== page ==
Seattle University's student newspaper since 1933

The Spectator

Seattle University's student newspaper since 1933

The Spectator

Seattle University's student newspaper since 1933

The Spectator

Reflecting on Historic Midterms With Activism, Advocacy


This year’s midterm elections were record-breaking when it came to the diversity of Congress. For the first time in the democracy’s history, there is a female Senator from Tennessee, an openly gay governor in Colorado, two Native American Congresswomen, and many other groundbreaking accomplishments from newly elected members of the Senate and House. Students at Seattle University are using this as a time to reconsider their own political stance and actions regarding activism.

North campus Advocacy Representative Matthew Albright encouraged students to put their thoughts into actions.

“Whatever you believe in, you should embody [it] as a whole during your daily existence,” Albright said. “But as far as your active participation, you can dedicate whatever amount of time that you want, as long as you generally represent the ideals that you are trying to support.”


This can be a particularly important sentiment with regard to students who may feel misrepresented in the media or government. Now more than ever, students feel pressured to be involved in current events and social movements. While the recent midterm elections may be seen as a step forward, many are confused by what exactly the results will mean for the U.S.

“What has been front and center on our minds these last days have been the electoral politics,” author L.A. Kauffman said. “But the way that change and progress happen is very complex and requires many different kinds of pressure, many different forms of collective power.”

Kauffman presented at an event put on by Town Hall Seattle on Nov. 7. She discussed her past involvement in the movement to stop the Iraq War as well as her latest book, “How to Read a Protest: The Art of Organizing and Resistance.”

“I think it is important for people to stand up and say that they don’t agree with what is happening, even if they don’t think that they can change the course of events,” Kauffman said. “I think it’s important to do that for your sense of self and integrity… we don’t always know what we accomplish when we do that. We don’t know what the events are going to be.”


Protesters gathered at Cal Anderson park on Wednesday, November 7, and Saturday, November 10.

In her book, Kauffman compares the two Women’s Marches to the March on Washington for Jobs and Freedom that was held on Aug. 28, 1963. Not only is this the march during which Martin Luther King Jr., gave his famous “I Have a Dream” speech, but it was, at the time, the largest mass protest in the U.S. with more than 250,000 people attending. In recent years, the 2017 Women’s March made history with 4.15 million people participating domestically.

“I wasn’t quite sure what to expect. I had been to so many big protests over the year and a lot of them had come to seem boring to me,” Kauffman said. “You end up asking yourself ‘what did we do? What did we accomplish?’”

Kauffman found this to be especially true considering the fact that the U.S. is still involved in Iraq, despite the many protests that have been going on since 2002. Kauffman was surprised, however, to see that the 2017 Women’s March felt different than her past experiences.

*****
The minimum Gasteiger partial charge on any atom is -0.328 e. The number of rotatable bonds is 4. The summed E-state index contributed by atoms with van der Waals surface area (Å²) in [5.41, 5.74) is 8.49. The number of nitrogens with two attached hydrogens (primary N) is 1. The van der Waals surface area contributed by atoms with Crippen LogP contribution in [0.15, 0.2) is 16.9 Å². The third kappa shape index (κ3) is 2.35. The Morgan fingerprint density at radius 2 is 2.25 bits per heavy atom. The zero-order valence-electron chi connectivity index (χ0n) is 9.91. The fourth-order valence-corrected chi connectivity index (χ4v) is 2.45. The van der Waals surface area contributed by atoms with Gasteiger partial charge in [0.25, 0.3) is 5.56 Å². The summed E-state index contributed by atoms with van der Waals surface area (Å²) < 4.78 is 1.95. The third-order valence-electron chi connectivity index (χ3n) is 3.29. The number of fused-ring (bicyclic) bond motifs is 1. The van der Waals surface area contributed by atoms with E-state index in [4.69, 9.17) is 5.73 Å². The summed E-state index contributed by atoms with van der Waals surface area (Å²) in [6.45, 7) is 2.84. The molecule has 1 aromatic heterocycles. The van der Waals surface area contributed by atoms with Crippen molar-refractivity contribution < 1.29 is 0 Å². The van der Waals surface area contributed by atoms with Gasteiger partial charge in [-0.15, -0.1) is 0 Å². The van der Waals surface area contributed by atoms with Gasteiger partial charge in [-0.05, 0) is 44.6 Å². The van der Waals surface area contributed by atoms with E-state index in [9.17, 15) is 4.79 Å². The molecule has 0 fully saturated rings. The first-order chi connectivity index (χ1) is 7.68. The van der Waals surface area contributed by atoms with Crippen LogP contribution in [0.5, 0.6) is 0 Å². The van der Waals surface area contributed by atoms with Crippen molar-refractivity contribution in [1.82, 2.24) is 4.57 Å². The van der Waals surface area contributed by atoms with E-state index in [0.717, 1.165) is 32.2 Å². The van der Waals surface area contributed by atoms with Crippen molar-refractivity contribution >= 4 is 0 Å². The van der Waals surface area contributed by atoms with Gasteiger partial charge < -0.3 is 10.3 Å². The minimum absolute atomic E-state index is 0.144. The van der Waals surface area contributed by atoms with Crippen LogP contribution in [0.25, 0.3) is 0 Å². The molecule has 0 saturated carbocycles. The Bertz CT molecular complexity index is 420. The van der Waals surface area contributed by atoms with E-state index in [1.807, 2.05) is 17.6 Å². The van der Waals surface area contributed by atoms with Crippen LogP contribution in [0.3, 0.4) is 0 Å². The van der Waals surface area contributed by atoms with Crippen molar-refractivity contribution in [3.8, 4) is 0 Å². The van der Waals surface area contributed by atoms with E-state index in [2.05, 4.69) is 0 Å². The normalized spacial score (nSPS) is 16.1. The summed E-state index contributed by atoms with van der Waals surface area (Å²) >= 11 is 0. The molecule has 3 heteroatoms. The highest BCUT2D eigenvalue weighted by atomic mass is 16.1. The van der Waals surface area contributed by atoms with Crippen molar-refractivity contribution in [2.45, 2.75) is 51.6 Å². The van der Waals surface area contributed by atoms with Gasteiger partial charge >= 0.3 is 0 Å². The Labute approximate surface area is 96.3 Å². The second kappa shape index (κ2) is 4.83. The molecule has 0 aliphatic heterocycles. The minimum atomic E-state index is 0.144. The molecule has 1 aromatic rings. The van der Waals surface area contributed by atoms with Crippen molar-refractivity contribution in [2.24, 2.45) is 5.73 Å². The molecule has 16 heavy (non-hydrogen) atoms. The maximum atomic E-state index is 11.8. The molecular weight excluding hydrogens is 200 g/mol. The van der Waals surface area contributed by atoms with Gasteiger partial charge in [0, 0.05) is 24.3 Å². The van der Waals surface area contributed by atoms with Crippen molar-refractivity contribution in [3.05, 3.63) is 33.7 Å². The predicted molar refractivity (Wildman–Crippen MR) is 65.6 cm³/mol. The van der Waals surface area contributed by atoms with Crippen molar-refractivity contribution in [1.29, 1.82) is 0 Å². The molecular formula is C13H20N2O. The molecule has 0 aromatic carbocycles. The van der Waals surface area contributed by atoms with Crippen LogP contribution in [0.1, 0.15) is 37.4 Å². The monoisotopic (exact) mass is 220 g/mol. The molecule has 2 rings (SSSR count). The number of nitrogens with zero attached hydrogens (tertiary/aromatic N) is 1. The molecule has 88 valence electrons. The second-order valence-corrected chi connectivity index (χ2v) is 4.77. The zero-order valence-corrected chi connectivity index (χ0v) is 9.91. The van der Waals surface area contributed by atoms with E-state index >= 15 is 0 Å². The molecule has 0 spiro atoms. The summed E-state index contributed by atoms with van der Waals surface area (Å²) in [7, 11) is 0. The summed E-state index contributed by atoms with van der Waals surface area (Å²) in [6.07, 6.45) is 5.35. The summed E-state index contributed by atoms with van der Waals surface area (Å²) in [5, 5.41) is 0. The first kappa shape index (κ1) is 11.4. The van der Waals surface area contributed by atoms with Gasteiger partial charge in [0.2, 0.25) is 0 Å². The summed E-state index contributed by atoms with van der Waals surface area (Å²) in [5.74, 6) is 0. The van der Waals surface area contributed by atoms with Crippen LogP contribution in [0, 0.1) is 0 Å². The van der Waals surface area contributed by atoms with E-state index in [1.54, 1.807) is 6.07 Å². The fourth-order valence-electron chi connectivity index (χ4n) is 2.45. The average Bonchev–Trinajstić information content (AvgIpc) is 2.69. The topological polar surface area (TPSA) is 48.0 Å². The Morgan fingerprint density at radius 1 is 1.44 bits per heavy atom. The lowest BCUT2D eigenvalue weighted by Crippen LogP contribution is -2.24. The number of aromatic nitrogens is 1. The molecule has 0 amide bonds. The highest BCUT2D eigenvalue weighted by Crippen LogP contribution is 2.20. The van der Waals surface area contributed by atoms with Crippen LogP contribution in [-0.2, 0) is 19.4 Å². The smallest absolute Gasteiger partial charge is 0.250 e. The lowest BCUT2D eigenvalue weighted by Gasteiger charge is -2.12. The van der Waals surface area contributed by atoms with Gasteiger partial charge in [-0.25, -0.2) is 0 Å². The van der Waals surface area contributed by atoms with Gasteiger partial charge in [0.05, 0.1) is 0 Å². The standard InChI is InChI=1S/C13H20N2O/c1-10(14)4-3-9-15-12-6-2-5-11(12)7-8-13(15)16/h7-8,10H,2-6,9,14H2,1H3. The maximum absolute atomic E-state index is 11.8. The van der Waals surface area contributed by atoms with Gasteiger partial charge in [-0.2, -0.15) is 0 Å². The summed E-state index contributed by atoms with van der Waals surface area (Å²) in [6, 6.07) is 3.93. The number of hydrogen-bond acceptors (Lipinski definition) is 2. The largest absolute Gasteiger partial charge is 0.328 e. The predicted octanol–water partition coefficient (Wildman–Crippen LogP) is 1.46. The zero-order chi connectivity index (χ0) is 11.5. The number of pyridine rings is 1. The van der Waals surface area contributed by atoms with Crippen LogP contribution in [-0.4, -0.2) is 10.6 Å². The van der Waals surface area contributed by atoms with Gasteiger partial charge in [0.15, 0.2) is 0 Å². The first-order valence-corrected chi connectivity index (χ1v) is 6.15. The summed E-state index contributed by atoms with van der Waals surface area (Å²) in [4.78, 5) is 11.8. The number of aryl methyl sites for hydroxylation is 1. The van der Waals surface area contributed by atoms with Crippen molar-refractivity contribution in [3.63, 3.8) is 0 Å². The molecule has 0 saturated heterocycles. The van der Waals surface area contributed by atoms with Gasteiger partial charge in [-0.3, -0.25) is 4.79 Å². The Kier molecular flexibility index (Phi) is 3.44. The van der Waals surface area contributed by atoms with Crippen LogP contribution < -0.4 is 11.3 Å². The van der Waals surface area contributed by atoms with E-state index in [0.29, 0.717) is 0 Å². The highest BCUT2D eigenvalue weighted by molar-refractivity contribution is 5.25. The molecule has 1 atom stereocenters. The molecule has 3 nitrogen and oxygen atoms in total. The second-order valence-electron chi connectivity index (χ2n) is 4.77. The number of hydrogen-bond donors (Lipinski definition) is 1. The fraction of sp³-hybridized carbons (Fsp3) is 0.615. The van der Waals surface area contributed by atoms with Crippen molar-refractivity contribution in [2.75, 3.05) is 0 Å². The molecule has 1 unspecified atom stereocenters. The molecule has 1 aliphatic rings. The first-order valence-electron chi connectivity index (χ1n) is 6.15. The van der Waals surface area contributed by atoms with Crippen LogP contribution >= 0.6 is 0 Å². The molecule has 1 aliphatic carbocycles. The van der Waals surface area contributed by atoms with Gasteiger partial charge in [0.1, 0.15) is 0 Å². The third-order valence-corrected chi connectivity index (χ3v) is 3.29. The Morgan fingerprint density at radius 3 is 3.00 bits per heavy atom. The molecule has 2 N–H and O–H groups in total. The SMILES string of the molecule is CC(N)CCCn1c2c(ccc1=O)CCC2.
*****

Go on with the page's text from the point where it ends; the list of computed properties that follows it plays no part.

“We just took over the streets in this way that felt more like an uprising than it did like one of these State carefully organized marches,” Kauffman said. “It was an utterly peaceful uprising and quite an extraordinary come together. The joy that we took in seeing each other’s signs was so powerful.”

Many students are excited that the midterm election results represent what the Women’s March hoped to accomplish: real legislative change. These elections represent a countrywide movement in making the important themes in protests into tangible legislative changes.

Criminal Justice student Grace Henry said the Women’s March in January was pivotal in making a statement about the power of people coming together against a common threat.

“Now we need to move on to actually changing laws and expecting more from men,” Henry said. “Policy needs to be changed.”

Henry’s specialization in forensic psychology gives her the ability to consider issues from all perspectives, including those in government and those holding protest signs.

“I don’t think the government should be abolished,” Henry said. “You have to participate in positive change. I need to be a part of the solution and not just yell about what the problem is.”



Many people believe that the first step to changing policy is changing who is in the government. A common complaint during the protests that have captured headlines in the past two years—most notably the Women’s March and the common sense gun law protests sparked by students from Parkland, Florida— is that the government does not accurately represent their constituents.

“Diversity in government is important because the people they are representing [are] far more diverse than a bunch of old white people,” Henry said. “Our government should represent the people who are a part of the country.”

College is a stressful time that cannot be dictated by one factor, but rather should be a careful balance of school life, fun, and involvement in both the city and current events happening around the world.

“You could have five people doing as much as they can and it’s not going to have nearly the same effect than if you have half of the city putting in even a minor effort,” Albright said.

Taylor may be reached at
[email protected]

Leave a Comment
More to Discover
About the Contributor
Taylor McKenzie, Author

Comments (0)

All The Spectator Picks Reader Picks Sort: Newest

Your email address will not be published. Required fields are marked *